The mixture was reacted at 320° F. (160° C.) in a 2 liter autoclave with stirring at 150 RPM for 168 hours. The product was filtered, washed with deionized (DI) water and dried at 250° F. (120° C.). The XRD pattern of the as-synthesized material showed the typical pure phase of ZSM-12 topology. The SEM of the as-synthesized material was similar to that shown in FIG. 3 and showed that the material was composed of agglomerates of small crystals (with an average crystal size of about 0.05 microns).

The as-synthesized crystals were converted into the hydrogen form by two ion exchanges with ammonium nitrate solution at room temperature, followed by drying at 250° F. (120° C.) and calcination at 1000° F. (540° C.) for 6 hours. The resulting ZSM-12 crystals had a SiO2/Al2O3 molar ratio of 58.1, an Alpha value of 340, and a D/r2 parameter for 1,3,5-trimethyl benzene (mesitylene) at 100° C. of 1150×10−6.

EXAMPLE 5

A mixture was prepared from 1204 g of water, 105 g of methyltriethylammonium Bromide (MTEABr), 283 g of sodium silicate solution, 16.8 g of aluminum nitrate and 16.45 of sulfuric acid (98% solution). The mixture had the following molar composition:

    • SiO2/Al2O3=60
    • H2O/SiO2=57
    • OH/SiO2=0.3
    • Na+/SiO2=0.6
    • MTEABr/SiO2=0.4

The mixture was reacted at 320° F. (160° C.) in a 2 liter autoclave with stirring at 150 RPM for 120 hours. The product was filtered, washed with deionized (DI) water and dried at 250° F. (120° C.). The XRD pattern of the as-synthesized material showed the typical pure phase of ZSM-12 topology. The SEM of the as-synthesized material was similar to that shown in FIG. 3 and shows that the material was composed of agglomerates of small crystals (with an average crystal size of about 0.05 microns).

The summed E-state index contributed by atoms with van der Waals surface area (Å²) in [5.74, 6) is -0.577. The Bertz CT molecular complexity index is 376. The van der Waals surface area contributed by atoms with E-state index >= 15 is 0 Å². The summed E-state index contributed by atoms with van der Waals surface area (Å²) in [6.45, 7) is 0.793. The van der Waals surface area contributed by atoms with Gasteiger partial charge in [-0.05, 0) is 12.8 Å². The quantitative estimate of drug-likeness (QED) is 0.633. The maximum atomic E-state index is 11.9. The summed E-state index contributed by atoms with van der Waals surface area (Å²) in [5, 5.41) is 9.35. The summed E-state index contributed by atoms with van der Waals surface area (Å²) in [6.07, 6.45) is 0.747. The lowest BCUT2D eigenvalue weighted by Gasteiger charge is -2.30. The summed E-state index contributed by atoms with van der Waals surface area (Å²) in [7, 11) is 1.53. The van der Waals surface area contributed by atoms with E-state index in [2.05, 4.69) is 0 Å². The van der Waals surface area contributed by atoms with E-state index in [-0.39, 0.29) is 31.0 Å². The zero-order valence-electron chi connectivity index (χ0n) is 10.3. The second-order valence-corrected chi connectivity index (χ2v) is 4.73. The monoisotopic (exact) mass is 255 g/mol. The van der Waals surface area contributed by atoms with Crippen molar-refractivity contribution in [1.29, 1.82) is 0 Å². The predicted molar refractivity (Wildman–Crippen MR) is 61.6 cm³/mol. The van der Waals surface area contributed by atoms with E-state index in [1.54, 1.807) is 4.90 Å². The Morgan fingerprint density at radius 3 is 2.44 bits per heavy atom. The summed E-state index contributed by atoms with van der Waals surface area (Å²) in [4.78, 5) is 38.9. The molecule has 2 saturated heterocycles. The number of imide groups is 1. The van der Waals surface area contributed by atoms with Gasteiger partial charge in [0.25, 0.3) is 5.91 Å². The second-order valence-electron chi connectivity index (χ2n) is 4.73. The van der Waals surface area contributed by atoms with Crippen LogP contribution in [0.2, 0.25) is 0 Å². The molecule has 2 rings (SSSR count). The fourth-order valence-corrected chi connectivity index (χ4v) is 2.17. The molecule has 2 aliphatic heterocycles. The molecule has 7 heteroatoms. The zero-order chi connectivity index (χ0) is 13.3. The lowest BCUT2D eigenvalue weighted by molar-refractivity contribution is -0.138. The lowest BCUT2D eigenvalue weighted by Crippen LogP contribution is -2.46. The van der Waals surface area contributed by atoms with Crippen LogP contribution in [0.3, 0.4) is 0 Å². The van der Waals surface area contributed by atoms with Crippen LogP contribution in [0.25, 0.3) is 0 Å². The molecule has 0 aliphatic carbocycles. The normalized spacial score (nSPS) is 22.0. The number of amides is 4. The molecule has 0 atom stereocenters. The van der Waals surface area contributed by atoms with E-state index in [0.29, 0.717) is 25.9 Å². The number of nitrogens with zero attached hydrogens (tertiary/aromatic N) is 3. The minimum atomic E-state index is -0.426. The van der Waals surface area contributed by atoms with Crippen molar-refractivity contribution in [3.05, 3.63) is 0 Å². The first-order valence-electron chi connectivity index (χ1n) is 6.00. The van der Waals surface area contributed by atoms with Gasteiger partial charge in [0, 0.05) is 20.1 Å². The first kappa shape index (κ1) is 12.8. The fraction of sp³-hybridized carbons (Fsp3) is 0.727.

The as-synthesized crystals were converted into the hydrogen form by two ion exchanges with ammonium nitrate solution at room temperature, followed by drying at 250° F. (120° C.) and calcination at 1000° F. (540° C.) for 6 hours. The resulting ZSM-12 crystals had a SiO2/Al2O3 molar ratio of 51.8, an Alpha value of 330, and a D/r2 parameter for 1,3,5-trimethyl benzene (mesitylene) at 100° C. of 1400×10−6.

EXAMPLE 6

A mixture was prepared from 1185 g of water, 98 g of methyltriethylammonium chloride (MTEACl), 204.5 g of Ultrasil PM, 24 g of sodium aluminate solution (45%), and 43.2 g of 50% sodium hydroxide solution. The mixture had the following molar composition:

    • SiO2/Al2O3=50
    • H2O/SiO2=22
    • OH/SiO2=0.22
    • Na+/SiO2=0.22
    • MTEACl/SiO2=0.2

The mixture was reacted at 285° F. (140° C.) in a 2 liter autoclave with stirring at 150 RPM for 336 hours. The product was filtered, washed with deionized (DI) water and dried at 250° F. (120° C.). The XRD pattern of the as-synthesized material showed the typical pure phase of ZSM-12 topology. The SEM of the as-synthesized material was similar to that shown in FIG. 3 and shows that the material was composed of agglomerates of small crystals (with an average crystal size of about 0.05 microns).

The as-synthesized crystals were converted into the hydrogen form by two ion exchanges with ammonium nitrate solution at room temperature, followed by drying at 250° F. (120° C.) and calcination at 1000° F. (540° C.) for 6 hours. The resulting ZSM-12 crystals had a SiO2/Al2O3 molar ratio of 46.3, an Alpha value of 472, and a D/r2 parameter for 1,3,5-trimethyl benzene (mesitylene) at 100° C. of 3600×10−6.